Republican presidential hopeful Mitt Romney told a rally in northern Ohio on Thursday night that Chrysler was considering moving production of its Jeep vehicles to China, apparently reacting to incorrect reports circulating online.Only Mitt Romney could take a story about how Chrysler is expanding into the Chinese market ... and turn it into a story about how if he doesn't get elected, Chrysler might send all of its Jeep production there. Apparently, Romney saw some headlines on some right-wing blogs and went with it, but as Greg Sargent points out all the facts to debunk Romney's assertion are in the original article that he claimed as his source.
"I saw a story today that one of the great manufacturers in this state Jeep — now owned by the Italians — is thinking of moving all production to China," Romney said at a rally in Defiance, Ohio, home to a General Motors powertrain plant. "I will fight for every good job in America. I'm going to fight to make sure trade is fair, and if it's fair America will win."
Romney was apparently responding to reports Thursday on right-leaning blogs that misinterpreted a recent Bloomberg News story earlier this week that said Chrysler, owned by Italian automaker Fiat SpA, is thinking of building Jeeps in China for sale in the Chinese market.
About 1,100 new Chrysler employees will begin working next week on a third crew at Jefferson North Assembly Plant in Detroit as sales of Jeep Grand Cherokees continue to rise.So not only did Romney spread a false claim that Chrysler was looking to move all of its Jeep production to China, he overlooked the fact that Chrysler is actually expanding Jeep production right here in the United States.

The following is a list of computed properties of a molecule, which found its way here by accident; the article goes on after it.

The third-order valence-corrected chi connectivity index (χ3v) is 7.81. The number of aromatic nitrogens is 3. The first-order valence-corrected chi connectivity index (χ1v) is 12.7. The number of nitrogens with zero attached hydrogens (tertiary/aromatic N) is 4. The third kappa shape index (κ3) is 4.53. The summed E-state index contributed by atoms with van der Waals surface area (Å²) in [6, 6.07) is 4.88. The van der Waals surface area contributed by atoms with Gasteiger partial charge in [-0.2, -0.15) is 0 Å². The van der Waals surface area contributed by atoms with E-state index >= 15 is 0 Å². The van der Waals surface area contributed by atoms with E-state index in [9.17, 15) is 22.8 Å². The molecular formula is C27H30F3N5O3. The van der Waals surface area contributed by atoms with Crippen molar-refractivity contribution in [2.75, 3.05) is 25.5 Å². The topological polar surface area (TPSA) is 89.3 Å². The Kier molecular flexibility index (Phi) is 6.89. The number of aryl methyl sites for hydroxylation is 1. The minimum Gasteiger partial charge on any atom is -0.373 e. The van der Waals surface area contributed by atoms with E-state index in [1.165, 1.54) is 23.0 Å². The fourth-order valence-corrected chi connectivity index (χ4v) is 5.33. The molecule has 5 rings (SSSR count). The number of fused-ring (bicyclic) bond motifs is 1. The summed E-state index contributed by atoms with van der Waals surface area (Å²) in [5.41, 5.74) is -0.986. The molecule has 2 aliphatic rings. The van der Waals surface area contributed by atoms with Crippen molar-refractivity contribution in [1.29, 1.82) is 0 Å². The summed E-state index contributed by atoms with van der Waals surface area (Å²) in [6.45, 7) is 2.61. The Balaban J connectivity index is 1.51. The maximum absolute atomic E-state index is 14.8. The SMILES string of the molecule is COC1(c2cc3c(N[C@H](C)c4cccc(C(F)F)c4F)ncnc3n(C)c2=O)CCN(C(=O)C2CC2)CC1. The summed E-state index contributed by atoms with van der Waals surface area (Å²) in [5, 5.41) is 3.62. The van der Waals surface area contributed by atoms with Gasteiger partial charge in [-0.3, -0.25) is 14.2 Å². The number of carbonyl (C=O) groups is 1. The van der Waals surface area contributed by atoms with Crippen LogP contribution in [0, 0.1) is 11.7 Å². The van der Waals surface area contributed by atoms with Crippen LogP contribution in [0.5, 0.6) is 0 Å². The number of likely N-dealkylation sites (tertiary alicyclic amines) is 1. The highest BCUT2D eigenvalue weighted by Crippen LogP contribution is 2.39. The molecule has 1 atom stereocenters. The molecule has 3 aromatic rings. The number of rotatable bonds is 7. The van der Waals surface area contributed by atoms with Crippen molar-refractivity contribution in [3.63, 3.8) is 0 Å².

Obviously, Mitt Romney is desperate to win over Ohio voters who are wary of supporting him because he opposed the auto bailout, but it really is disturbing that this sort of dishonesty is the way he'd go about doing it. It's not just simple Romnesia: it's inventing an entirely new reality, completely untethered from the truth, in order to support his personal political ambitions. Romney isn't spinning—he's lying. It's one thing for a candidate to present a set of facts in the most politically advantageous way possible, but it's quite another to just make stuff up completely.
I know there's a risk of sounding holier-than-thou because in campaigns there's always going to be some exaggerations or stretching of the truth, sometimes intentionally, sometimes not. But that's not what Romney does. He lies. When he speaks, he doesn't care about the accuracy of what he says—he only cares about whether his words help him achieve his personal goals. That is the essence of dishonesty and it's a fundamental character flaw.
Perhaps that willingness to lie served him well as CEO of Bain, but it's an appalling trait for a presidential candidate, let alone—God forbid—a president.
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